The progress of autonomous vehicle technology has largely run up against a very human buffer, with considerable concerns emerging about the ability of human passengers to safely regain control of the vehicle should they need to. For instance, research from the University of Southampton showed that it can take up to 25 seconds for people to regain control of the vehicle, which if it's traveling at any real speed is likely to be fatal.
The safety concerns are compounded by our generally poor reactions when we do attempt to regain control of the vehicle. Research from Stanford has shown that the transition from the car controlling things to the human driver doing so is often far from smooth, with the safe operation of the vehicle declining considerably during this transition period.
To make matters worse, a German study found that travelling in an autonomous vehicle tends to make people drowsy, and therefore less likely to be able to safely regain control should the need arise. You may be wondering why this is relevant on a blog about cybersecurity, but whereas each of these three studies were conducted in normal road conditions, there is a burgeoning risk of vehicles being hacked by external sources, and passengers needing to respond in some way to these external influences.
Hacking the car
The risks were ably demonstrated by a team from the cybersecurity company McAfee recently, when they broke into a Tesla car and manipulated it into traveling up to 50 miles per hour. The breach was performed via the car’s MobilEye EyeQ3 camera system, with the attackers able to alter a speed limit sign on the side of the road, thus altering the performance of the vehicle.
The MobilEye EyeQ3 camera system works by reading road signs and other street furniture and feeding that information to the autonomous vehicle so that it responds appropriately to its environment. That the system was capable of being distorted by something as fundamentally lo-tech as placing a tiny sticker onto the speed limit sign so that it appeared to read as 85 rather than 35 was sufficient to encourage the vehicle to whizz along at 85 miles per hour rather than the prescribed speed limit.
The stunt is part of a growing body of evidence highlighting how autonomous systems can be compromised and significantly imperil those passengers in them. For instance, researchers from Tencent were able to fool a Tesla Model S into switching lanes so that the vehicle was driving into oncoming traffic, simply by placing three stickers on the road to give the appearance of a line.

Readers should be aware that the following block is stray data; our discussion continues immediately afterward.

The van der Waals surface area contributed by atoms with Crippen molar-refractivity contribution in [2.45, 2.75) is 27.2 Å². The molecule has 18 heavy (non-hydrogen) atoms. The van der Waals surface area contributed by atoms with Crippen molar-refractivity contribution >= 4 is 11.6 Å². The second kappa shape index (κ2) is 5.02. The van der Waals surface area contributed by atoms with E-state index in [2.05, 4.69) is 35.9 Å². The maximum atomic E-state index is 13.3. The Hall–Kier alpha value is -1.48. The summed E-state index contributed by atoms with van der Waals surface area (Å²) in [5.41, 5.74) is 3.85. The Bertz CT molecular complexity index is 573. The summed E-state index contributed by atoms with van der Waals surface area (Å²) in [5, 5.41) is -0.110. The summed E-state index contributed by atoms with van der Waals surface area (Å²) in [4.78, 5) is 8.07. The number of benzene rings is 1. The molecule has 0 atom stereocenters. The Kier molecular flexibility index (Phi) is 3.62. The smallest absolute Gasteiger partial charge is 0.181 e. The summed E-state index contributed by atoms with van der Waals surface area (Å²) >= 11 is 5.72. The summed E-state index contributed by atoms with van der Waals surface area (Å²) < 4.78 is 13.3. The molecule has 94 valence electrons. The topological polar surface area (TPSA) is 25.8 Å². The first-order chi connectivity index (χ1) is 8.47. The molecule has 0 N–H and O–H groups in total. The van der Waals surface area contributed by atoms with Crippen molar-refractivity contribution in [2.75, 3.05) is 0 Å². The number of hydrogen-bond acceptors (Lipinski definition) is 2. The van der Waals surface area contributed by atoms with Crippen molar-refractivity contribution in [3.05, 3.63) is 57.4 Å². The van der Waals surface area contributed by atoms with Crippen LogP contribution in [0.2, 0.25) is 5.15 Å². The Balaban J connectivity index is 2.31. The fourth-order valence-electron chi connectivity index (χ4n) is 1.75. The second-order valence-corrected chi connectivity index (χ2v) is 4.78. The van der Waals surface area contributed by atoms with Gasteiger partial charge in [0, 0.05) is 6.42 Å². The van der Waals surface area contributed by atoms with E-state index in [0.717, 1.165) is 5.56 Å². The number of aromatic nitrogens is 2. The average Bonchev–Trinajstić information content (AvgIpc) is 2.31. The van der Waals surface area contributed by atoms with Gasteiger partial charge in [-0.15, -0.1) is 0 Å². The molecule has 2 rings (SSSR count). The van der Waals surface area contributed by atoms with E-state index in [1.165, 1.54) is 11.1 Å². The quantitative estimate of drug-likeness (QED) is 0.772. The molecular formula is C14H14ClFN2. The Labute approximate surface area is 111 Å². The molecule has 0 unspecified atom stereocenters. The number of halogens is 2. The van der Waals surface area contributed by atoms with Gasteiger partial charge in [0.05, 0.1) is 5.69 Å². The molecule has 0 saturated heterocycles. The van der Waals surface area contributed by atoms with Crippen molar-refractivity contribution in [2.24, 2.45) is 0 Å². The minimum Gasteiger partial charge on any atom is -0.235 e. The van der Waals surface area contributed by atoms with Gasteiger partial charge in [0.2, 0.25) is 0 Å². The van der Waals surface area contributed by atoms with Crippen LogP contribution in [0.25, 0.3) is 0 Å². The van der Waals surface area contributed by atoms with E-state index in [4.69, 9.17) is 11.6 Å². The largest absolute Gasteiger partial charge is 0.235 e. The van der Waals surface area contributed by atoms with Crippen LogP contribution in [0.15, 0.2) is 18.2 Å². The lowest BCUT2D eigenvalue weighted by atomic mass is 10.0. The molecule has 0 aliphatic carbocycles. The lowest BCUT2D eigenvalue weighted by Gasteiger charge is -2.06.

Similarly, researchers from UC Berkeley placed stickers onto a stop sign to trick an autonomous vehicle into thinking it was in fact a 45 miles per hour speed limit sign. These were all distinctly lo-tech approaches designed to manipulate the data inputs received by the vehicles, and they highlight how relatively straightforward it is for current technology to be manipulated such that they become incredibly unsafe.
To date, all of the researchers have been acting in a ‘white hat’ way, with the aim being to help manufacturers overcome these shortcomings. Should the shortcomings not be tackled, however, then there is an array of interconnected computers that present a highly enticing target for attackers.
The McAfee work was shared with Tesla last year so that both they and MobilEye can attempt to improve their systems, but with MobilEye themselves saying that the sign alteration would fool a human driver just as much as an automated vehicle, the indications are perhaps not good. After all, most human drivers would have the situational awareness to understand the low speed limits tend to occur in built up areas, and are typically surrounded by similar speed limits. To go from a low-speed zone to an extremely high-speed zone is therefore very unlikely, and human drivers would know this.
What’s more, many satnav systems today have built in speed limit checkers, so would alert the human driver to any breaches of the speed limit. The autonomous vehicle technology of today lacks all of this, and their inadequacies are compounded by MobilEye failing to accept that such sign manipulation is even a valid form of attack.
In response to the McAfee project, the company said that autonomous vehicles also pull in data from a range of sources, so don’t rely on sensing alone. They believe this provides adequate failsafes as the data from the sensors is cross-referenced with data from elsewhere to ensure no inconsistencies are experienced. While it’s a statement that makes sense, it doesn’t seem to have prevented researchers from placing vehicles into highly compromising situations.
Given these inherent risks, it seems unwise for any passenger in a Tesla taking their eyes from the road, which perhaps defeats the point of the technology in the first place. Given the considerable challenges involved in safely regaining control of the vehicle, and the high risk of something requiring passengers to do that, it seems security concerns represent a considerable speedbump for autonomous vendors to overcome if the technology is ever to reach the mainstream.